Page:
wade-scrollerThere was something different about The Borderline; you could sense it in the air. It wasn’t the wall-to-wall double denim and hundred-times-washed black tour t-shirt crowd that I normally see at blues/rock gigs there. No, this was something very different; at least half of the crowd was Texan. Before you ask, yes, I did hear quite a few yee-hahs and I even saw a Stetson. I’m not even sure there weren’t a couple of longhorns lurking over by the cloakroom. The reason for this Texan invasion of W1 was that singer-songwriters Wade Bowen and Willy Braun (of Reckless Kelly fame) were opening their UK tour in London.

As co-headliners, they opted for the song swap format, both players on stage from start to finish and playing songs in turn. If you judge these things by quantity, at around thirty songs, that’s a pretty good deal. Add in the fact that they were all great songs, beautifully performed and that’s a pretty good night. The differing vocal styles added another bit of variety; Willy has more country inflections whereas Wade has more of a modern Nashville style voice, crossing over into a more rock intonation. The whole show was held together by the rapport between the two performers and with the audience, with plenty of chat between songs, explaining their origins, talking about visiting London for the first time and, inevitably, the result of the presidential election two days before.

From Wade, there were a few songs about drinking, including “Saturday Night” and “Sweet Leona” as well as the inevitable hangover song “When I Woke Up Today” while Willy did his bit with “Pennsylvania Avenue”, Tee Champ” and a country version of the Beatles’ “ I Don’t Want to Spoil the Party”. The standouts for me were Willy’s new song “Moment in the Sun” and Wade’s “A Battle Won” with a special mention for Willie’s cover of the Lukas Nelson song “Georgia”. It was an entrancing evening watching two people do what they love.

Just another couple of things; I was gobsmacked at the number of people who thought it was ok to hold conversations during an acoustic performance despite repeatedly being told to STFU. To counterbalance that, with a performer’s instinct, Wade managed to home in on a Spanish fan and his son (both Luis), who had flown into London on the day of the gig and were flying back the same night. Luis and Luis, I salute you; that is true dedication and I’m pleased you had a great night in London.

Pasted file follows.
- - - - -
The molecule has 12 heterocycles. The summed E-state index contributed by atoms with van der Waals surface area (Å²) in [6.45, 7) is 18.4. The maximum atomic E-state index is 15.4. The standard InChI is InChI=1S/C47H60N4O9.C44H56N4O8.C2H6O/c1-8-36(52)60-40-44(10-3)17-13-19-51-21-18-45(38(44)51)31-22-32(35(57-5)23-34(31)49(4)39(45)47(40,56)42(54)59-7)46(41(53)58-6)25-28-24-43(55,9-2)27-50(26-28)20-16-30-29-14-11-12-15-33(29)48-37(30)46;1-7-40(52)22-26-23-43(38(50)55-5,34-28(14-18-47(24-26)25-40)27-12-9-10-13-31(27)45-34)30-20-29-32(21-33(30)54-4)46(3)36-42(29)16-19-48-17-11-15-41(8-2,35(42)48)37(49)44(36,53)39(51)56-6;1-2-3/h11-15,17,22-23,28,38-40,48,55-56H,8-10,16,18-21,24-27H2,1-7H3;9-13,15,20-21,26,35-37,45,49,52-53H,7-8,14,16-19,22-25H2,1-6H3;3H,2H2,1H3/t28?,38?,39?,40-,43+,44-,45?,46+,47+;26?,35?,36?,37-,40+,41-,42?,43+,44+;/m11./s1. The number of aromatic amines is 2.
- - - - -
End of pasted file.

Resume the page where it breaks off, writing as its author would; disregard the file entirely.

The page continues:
eleanor-scrollerWell, it was certainly an interesting night out in Camden. I’ve been looking forward to seeing Underhill Rose since I had to miss a show earlier this year and what could be better than watching them play at Green Note. Just one little problem; the queue outside and the absence of any kind of lighting didn’t look too good, but it takes more than a power cut to close Green Note. After a slight delay to position dozens of tea lights around the room, the venue opened and things went ahead pretty much as normal, Underhill Rose had decided to play a completely unplugged set rather than disappoint the sellout crowd. Not having power isn’t necessarily a problem for players brought up in acoustic tradition, and a candle-lit gig does have a certain romance to it. In a typical twist of fate, almost immediately after the stage had been cleared of mic stands and DI boxes at the interval, the power was restored but by that stage, neither the audience nor the band wanted to move away from the acoustic format.

Underhill Rose is Eleanor Underhill (banjo and harmonica), Molly Rose Reed (guitar) and Salley Williamson (upright bass) and they all sing, creating some of the most gorgeous harmonies you’re likely to hear. The songs are all beautifully crafted and the live performances make good use of all the vocal and instrumental textures available to them. After the drama of creating a scene that took us back almost a century, it was appropriate that Underhill Rose opened their first set with “Not Gonna Worry”. It’s difficult to pick favourites from a set packed with lovely songs and performances, but a song dedicated to friends, “They Got my Back”, the swing-tinged “Whispering Pines Motel” and “Montana” did it for me and a cover of “These Boots Were Made for Walking” was a huge crowd-pleaser.